Tessa Pruitt! "Should it?"
"Yes. She was the mother of my child."
Panic churned the coffee in her stomach. No one else knew the name of Jordan's birth mother. Not even Elizabeth's best friend, Susie. This wasn't a joke.
But Tessa had told Elizabeth she didn't know who Jordan's father was. Why had she lied all these years?
Elizabeth yearned to sprint away from the madness surrounding her. Run until her lungs burned and her muscles screamed in protest. But she couldn't. She had a job to do and a daughter to care for. Elizabeth's stomach lurched as she sank down on the bench next to him and covered her face with her hands. "Tessa was one of my best friends. But what makes you think you're her daughter's father?"
"She sent me a letter." Blake turned his head and studied the tall, thin woman with short, dark, wavy hair wearing light blue scrubs printed with colorful crayons and a lab coat. Her long, delicate fingers cradled her face, hiding it from his view.
What was she thinking?
He'd had a week to come to terms with the knowledge he was a father. Apparently he'd blindsided Dr. Randall with the news. She probably thought she'd get to keep his child. Tiredness swept over him and he ran his hand across his face. Last night's paintball marathon with his old high school buddy, Eric Stevens, was best left to the teenagers they used to be, not thirty-somethings who should know better. Blake paid the price today.
An ambulance pulled out from the overhang by the E.R. doors. A Scottsdale team, not Phoenix, but it didn't matterthey shared a camaraderie nonetheless. He nodded to the driver as he went by. Coming to see Dr. Randall at work probably hadn't been the smartest move, but he had no other contact information.
He had to see for himself if there was any truth to Tessa's story. From Dr. Randall's stunned reaction, his ex-wife's words were true. Hope surgedthe girl was his only remaining family member. Despite his fears about parenting, he wanted to meet this child and be a part of her life.
Blake stood and scratched the back of his neck as he paced the dusty-brown earth in front of the bench. Brittle mesquite beans crunched under his feet. "You know Tessa died three months ago."
"Yes, from a ruptured brain aneurysm. We always remained friends even though she decided med school wasn't her thing after her first year." A tear slid down Elizabeth's cheek.
"Yeah, med school wasn't my thing, either." Blake reached out, but stopped short of wiping the moisture away. He didn't like the effect this woman had on him. He hadn't had a reaction like this since Tessa. And look where that relationship had ended up.
A moment of silence lingered between the two.
"It's not for everybody." He watched Elizabeth dry her cheeks and regain her composure. "The last time I saw her was right after Christmas two weeks before she died. I knew something was wrong. Her forgetfulnessor spells, as she called themhad become a lot more frequent and her headaches much worse. But she blew off my concerns and focused more than usual on Jordan, as if she suspected something. If only I'd known."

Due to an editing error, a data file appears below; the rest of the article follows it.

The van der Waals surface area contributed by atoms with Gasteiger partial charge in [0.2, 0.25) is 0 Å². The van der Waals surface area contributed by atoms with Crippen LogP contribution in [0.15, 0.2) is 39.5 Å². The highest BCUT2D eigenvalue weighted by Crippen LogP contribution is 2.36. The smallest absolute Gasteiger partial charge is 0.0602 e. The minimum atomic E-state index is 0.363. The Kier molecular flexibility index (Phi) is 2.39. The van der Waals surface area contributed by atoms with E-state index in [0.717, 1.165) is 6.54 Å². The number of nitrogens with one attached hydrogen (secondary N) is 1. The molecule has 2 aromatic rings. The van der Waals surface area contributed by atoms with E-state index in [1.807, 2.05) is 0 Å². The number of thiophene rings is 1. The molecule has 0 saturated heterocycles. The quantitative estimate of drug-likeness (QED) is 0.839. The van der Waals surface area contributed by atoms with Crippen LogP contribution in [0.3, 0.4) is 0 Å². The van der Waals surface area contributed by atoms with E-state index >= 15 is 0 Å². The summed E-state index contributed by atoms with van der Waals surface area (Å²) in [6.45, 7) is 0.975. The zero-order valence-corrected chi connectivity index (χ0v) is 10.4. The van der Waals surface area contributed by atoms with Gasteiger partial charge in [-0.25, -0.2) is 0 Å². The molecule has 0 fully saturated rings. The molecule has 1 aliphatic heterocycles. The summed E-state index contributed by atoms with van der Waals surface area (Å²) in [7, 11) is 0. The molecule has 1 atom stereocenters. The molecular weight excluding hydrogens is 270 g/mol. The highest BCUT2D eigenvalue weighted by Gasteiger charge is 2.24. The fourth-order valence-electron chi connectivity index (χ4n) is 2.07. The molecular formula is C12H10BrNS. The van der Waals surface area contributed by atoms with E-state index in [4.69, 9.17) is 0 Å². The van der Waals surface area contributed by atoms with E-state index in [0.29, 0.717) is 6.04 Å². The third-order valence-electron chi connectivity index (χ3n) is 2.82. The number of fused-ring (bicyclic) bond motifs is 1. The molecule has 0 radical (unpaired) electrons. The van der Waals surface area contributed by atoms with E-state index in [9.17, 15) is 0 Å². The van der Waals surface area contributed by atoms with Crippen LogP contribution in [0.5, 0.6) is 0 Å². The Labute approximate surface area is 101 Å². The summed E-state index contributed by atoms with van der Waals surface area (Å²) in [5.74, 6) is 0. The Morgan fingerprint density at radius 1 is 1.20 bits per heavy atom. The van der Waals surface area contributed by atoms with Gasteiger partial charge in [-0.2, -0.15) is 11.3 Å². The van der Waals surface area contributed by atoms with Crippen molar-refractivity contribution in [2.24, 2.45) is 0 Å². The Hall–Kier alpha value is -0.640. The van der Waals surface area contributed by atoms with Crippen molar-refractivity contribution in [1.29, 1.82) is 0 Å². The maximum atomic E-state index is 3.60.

"It wouldn't have mattered. Tessa lived by her own rules. When she made up her mind about something, no one could change it." He tapped his thumb against his jean-clad knee. Something didn't add up. Dr. Randall didn't know him, or anything about him, and yet his child was with her. Tessa had always had a secretive side to her and liked to play games. Apparently nothing had changed.
Blake reached into his pocket and pulled out the letter from his ex-wife. It weighed only an ounce, but felt like a ton. The cryptic knowledge it contained had changed his life completely last week, as it would the woman's sitting next to him. Tessa's words on the crisp linen stationery days before her death bound them together.
He handed her the envelope. "Here. This will explain things."
He'd learned of Tessa's death through her attorney a week ago. Sadness burned the blood in his veins. The grief he'd seen on countless faces as an EMT and fireman for the Phoenix Fire Department clouded his vision. Gone. Dead. He'd loved her, or thought he'd had, but in the end, they were just another statistic.
Unsure if his legs could carry his weight, Blake sat back down next to Elizabeth, making sure to keep as much distance between them as the bench allowed. As she pulled out the paper, he wedged his elbows against his knees, and stared down at an ant carrying a huge crumb, reminding him that struggle was everywhere in life.
He attempted to fill his lungs with much-needed air. As he squeezed his eyes shut, an image of Tessa appeared behind his lids as it had every day since he'd learned of her death. Her long, mocha-colored hair contrasted with her milky-white skin. Her warm, generous smile and chocolate-brown eyes along with her positive outlook on life had shone a ray of hope into the darkness consuming him.
His inability to allow anyone to get really close to him had caused him to blow the best thing that had ever happened in his life.
Now all that remained was a child that he had no idea how to be a father to. He'd better learn quickly. And Tessa had made sure the woman sitting beside him would help. That must be why she'd left his daughter with her.
"I don't understand this." Elizabeth stared at him, shock registering in her light blue eyes as she inhaled sharply. Her fingers strangled the stethoscope around her neck until her knuckles gleamed in the bright April sunshine. The moisture gathering in her eyes added another layer of depth to her character, and it rocked him.
"My ex-wife was obviously pregnant when we split up. She had a child and decided not to tell me until after her death."
"She said she didn't know who the father was. She never told me she'd been married."
"We never told anyone. It didn't last long enough." Remorse filled him.